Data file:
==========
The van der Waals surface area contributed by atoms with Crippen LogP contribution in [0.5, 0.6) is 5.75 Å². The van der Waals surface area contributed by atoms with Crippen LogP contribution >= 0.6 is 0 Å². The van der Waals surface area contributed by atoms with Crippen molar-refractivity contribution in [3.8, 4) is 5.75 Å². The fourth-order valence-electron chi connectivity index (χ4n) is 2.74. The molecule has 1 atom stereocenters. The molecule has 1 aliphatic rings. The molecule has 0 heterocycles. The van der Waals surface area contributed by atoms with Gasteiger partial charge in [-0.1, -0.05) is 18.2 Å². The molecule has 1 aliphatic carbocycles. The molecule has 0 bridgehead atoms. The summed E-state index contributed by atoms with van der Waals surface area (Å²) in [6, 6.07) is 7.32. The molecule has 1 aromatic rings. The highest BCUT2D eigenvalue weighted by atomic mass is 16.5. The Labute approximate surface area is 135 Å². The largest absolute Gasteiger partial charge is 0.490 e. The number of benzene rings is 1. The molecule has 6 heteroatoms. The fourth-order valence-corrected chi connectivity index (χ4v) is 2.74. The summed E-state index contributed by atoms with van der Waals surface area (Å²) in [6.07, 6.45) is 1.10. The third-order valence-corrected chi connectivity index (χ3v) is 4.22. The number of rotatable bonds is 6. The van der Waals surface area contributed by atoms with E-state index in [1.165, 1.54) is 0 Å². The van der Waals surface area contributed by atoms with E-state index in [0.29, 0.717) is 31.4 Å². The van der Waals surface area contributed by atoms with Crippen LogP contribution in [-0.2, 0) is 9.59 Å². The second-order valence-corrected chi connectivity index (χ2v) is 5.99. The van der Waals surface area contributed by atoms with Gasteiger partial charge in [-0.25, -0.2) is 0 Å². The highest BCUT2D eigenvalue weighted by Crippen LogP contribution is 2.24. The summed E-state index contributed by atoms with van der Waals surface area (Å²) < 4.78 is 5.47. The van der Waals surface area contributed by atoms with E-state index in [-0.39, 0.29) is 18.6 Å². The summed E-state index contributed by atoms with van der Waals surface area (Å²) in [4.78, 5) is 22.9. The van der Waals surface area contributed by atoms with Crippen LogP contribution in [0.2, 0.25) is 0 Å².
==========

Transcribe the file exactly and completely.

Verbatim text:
The van der Waals surface area contributed by atoms with Crippen LogP contribution in [0.5, 0.6) is 5.75 Å². The van der Waals surface area contributed by atoms with Crippen LogP contribution >= 0.6 is 0 Å². The van der Waals surface area contributed by atoms with Crippen molar-refractivity contribution in [3.8, 4) is 5.75 Å². The fourth-order valence-electron chi connectivity index (χ4n) is 2.74. The molecule has 1 atom stereocenters. The molecule has 1 aliphatic rings. The molecule has 0 heterocycles. The van der Waals surface area contributed by atoms with Gasteiger partial charge in [-0.1, -0.05) is 18.2 Å². The molecule has 1 aliphatic carbocycles. The molecule has 0 bridgehead atoms. The summed E-state index contributed by atoms with van der Waals surface area (Å²) in [6, 6.07) is 7.32. The molecule has 1 aromatic rings. The highest BCUT2D eigenvalue weighted by atomic mass is 16.5. The Labute approximate surface area is 135 Å². The largest absolute Gasteiger partial charge is 0.490 e. The number of benzene rings is 1. The molecule has 6 heteroatoms. The fourth-order valence-corrected chi connectivity index (χ4v) is 2.74. The summed E-state index contributed by atoms with van der Waals surface area (Å²) in [6.07, 6.45) is 1.10. The third-order valence-corrected chi connectivity index (χ3v) is 4.22. The number of rotatable bonds is 6. The van der Waals surface area contributed by atoms with E-state index in [1.165, 1.54) is 0 Å². The van der Waals surface area contributed by atoms with E-state index in [0.29, 0.717) is 31.4 Å². The van der Waals surface area contributed by atoms with Crippen LogP contribution in [-0.2, 0) is 9.59 Å². The second-order valence-corrected chi connectivity index (χ2v) is 5.99. The van der Waals surface area contributed by atoms with Gasteiger partial charge in [-0.25, -0.2) is 0 Å². The highest BCUT2D eigenvalue weighted by Crippen LogP contribution is 2.24. The summed E-state index contributed by atoms with van der Waals surface area (Å²) < 4.78 is 5.47. The van der Waals surface area contributed by atoms with E-state index in [-0.39, 0.29) is 18.6 Å². The summed E-state index contributed by atoms with van der Waals surface area (Å²) in [4.78, 5) is 22.9. The van der Waals surface area contributed by atoms with Crippen LogP contribution in [0.2, 0.25) is 0 Å².